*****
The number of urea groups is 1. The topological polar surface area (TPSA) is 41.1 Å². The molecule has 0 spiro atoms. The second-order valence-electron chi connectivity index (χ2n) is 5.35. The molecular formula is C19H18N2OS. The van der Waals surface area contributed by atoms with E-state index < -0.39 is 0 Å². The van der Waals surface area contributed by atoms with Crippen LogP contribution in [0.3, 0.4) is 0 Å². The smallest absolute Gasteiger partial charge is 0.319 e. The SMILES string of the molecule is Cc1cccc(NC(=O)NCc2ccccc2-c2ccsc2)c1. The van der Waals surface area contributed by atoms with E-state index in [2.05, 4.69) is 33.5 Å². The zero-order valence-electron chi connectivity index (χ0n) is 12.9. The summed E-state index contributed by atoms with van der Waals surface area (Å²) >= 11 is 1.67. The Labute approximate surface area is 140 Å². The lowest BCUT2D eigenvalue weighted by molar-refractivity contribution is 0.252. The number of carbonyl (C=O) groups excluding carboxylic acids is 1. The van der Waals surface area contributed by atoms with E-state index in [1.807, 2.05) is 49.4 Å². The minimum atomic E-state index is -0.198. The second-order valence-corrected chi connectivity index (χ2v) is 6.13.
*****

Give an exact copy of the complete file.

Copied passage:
The number of urea groups is 1. The topological polar surface area (TPSA) is 41.1 Å². The molecule has 0 spiro atoms. The second-order valence-electron chi connectivity index (χ2n) is 5.35. The molecular formula is C19H18N2OS. The van der Waals surface area contributed by atoms with E-state index < -0.39 is 0 Å². The van der Waals surface area contributed by atoms with Crippen LogP contribution in [0.3, 0.4) is 0 Å². The smallest absolute Gasteiger partial charge is 0.319 e. The SMILES string of the molecule is Cc1cccc(NC(=O)NCc2ccccc2-c2ccsc2)c1. The van der Waals surface area contributed by atoms with E-state index in [2.05, 4.69) is 33.5 Å². The zero-order valence-electron chi connectivity index (χ0n) is 12.9. The summed E-state index contributed by atoms with van der Waals surface area (Å²) >= 11 is 1.67. The Labute approximate surface area is 140 Å². The lowest BCUT2D eigenvalue weighted by molar-refractivity contribution is 0.252. The number of carbonyl (C=O) groups excluding carboxylic acids is 1. The van der Waals surface area contributed by atoms with E-state index in [1.807, 2.05) is 49.4 Å². The minimum atomic E-state index is -0.198. The second-order valence-corrected chi connectivity index (χ2v) is 6.13.